Le Carre to discuss new George Smiley novel

David Cornell, aka John Le Carre, circa 1964

John Le Carre is scheduled to make an appearance in London on Sept. 7 to discuss his new George Smiley novel, A Legacy of Spies, The Telegraph reported.

Le Carre will be at the Royal Festival Hall, according to the newspaper. He “will read from the book, reveal Smiley’s deepest secrets, and discuss the way his career has reflected world events,” The Telegraph said. “There will also be a rare question and answer session.”

The novel’s summary on Amazon.com reads in part:

Peter Guillam, staunch colleague and disciple of George Smiley of the British Secret Service, otherwise known as the Circus, is living out his old age on the family farmstead on the south coast of Brittany when a letter from his old Service summons him to London. The reason? His Cold War past has come back to claim him. Intelligence operations that were once the toast of secret London, and involved such characters as Alec Leamas, Jim Prideaux, George Smiley and Peter Guillam himself, are to be scrutinized by a generation with no memory of the Cold War and no patience with its justifications.

A Legacy of Spies is scheduled to be published Sept. 5, according to Amazon.

George Smiley returns in new Le Carre novel

David Cornell, aka John Le Carre, circa 1964

George Smiley is returning in a new novel by John Le Carre, THE ASSOCIATED PRESS REPORTED.

The news service quoted Viking, Le Carre’s publisher, as saying the author’s new novel, A Legacy of Spies, will debut Sept. 5.

“According to the publisher, the novel tells of how Smiley and such peers as Peter Guillam receive new scrutiny about their Cold War years with British intelligence and face a younger generation that knows little about their history,” AP reported.

Smiley appeared in a number of Le Carre novels, including Tinker Tailor Soldier Spy, Smiley’s People and, most recently, 1990’s The Secret Pilgrim. In some novels, he’s a primary character, in others a secondary one.

Smiley has been portrayed by several actors, including Alec Guiness and, most recently, Gary Oldman in a 2011 film adaptation of Tinker Tailor Soldier Spy.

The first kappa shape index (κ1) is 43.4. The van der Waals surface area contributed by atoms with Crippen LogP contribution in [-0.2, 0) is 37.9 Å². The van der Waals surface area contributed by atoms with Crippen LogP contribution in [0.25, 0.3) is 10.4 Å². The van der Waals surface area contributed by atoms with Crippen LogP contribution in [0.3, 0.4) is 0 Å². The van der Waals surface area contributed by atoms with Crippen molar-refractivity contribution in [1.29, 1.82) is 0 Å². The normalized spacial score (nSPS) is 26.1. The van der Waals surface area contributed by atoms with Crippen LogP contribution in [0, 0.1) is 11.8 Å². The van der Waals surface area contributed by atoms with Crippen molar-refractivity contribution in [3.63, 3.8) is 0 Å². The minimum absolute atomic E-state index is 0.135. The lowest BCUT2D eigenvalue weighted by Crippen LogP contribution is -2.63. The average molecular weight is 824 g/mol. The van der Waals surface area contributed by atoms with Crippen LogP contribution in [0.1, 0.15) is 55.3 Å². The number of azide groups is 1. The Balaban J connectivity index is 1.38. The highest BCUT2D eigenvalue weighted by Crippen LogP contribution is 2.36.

Video of the Fleming-LeCarre debate

On Nov. 29, Intelligence Squared, staged a debate in London whether Ian Fleming or John Le Carre was the better espionage novelist.

The group has now posted the video of the debate to YouTube. You can view the debate here.

Anthony Horowitz, who has written one 007 continuation novel (Trigger Mortis) and is committed to another, represented the Fleming side. David Farr, who adapted Le Carre’s The Night Manager, represented Le Carre.

You can view the debate for yourself here:

 

Writers to debate whether Fleming, Le Carre is better

Intelligence Squared's poster for its Fleming-LeCarre debate.

Intelligence Squared’s poster for its Fleming-LeCarre debate.

Intelligence Squared, which stages debates and presentations on various topics, will hold a debate this month whether Ian Fleming or John Le Carre is the better spy novelist.

Representing Fleming (1908-64) will be Anthony Horowitz, author of the James Bond continuation novel Trigger Mortis, according to the group’s website.

Advocating for LeCarre (real name David Cornwell, b. 1931) will be David Farr, who adapted LeCarre’s The Night Manager for the BBC. The debate is scheduled for Nov. 29 at Emmanuel Centre in London.

Here’s an excerpt from the website:

To illustrate their arguments, Horowitz and Farr will be calling on a cast of actors to bring the novels to life. So far we are delighted to have confirmed Harry Potter star Matthew Lewis and Peaky Blinders star Alex Macqueen.

The tone of the debate may be interesting. Le Carre and some of his fans over the years have been critical of Bond.

Le Carre, in a 2012 interview with CBS, said, “We had the image of James Bond. He had this extraordinary life: the license to kill, all the girls he could eat and so on, and wonderful cars. He was the Superman with some kind of mysterious patriotic purpose.

“But people knew while they were watching that stuff, people knew then about this gray army of spooks that was around.”

Thanks to 007 Magazine publisher Graham Rye for the heads up via posts on Facebook.

 

Christopher Jones dies at 72

Christopher Jones, center, one of Thrush's "test tube" killers in a fourth-season Man From U.N.C.L.E. episode

Christopher Jones, one of Thrush’s “test tube” killers in a fourth-season Man From U.N.C.L.E. episode

Former actor Christopher Jones has died at 72 from complications of cancer, ACCORDING TO AN OBITUARY IN THE HOLLYWOOD REPORTER.

The obituary focuses on credits such as Wild in The Streets and Ryan’s Daughter that were part of a “brief but dazzling career.” But given he mostly worked in the 1960s, Jones was drawn into the world of spy entertainment.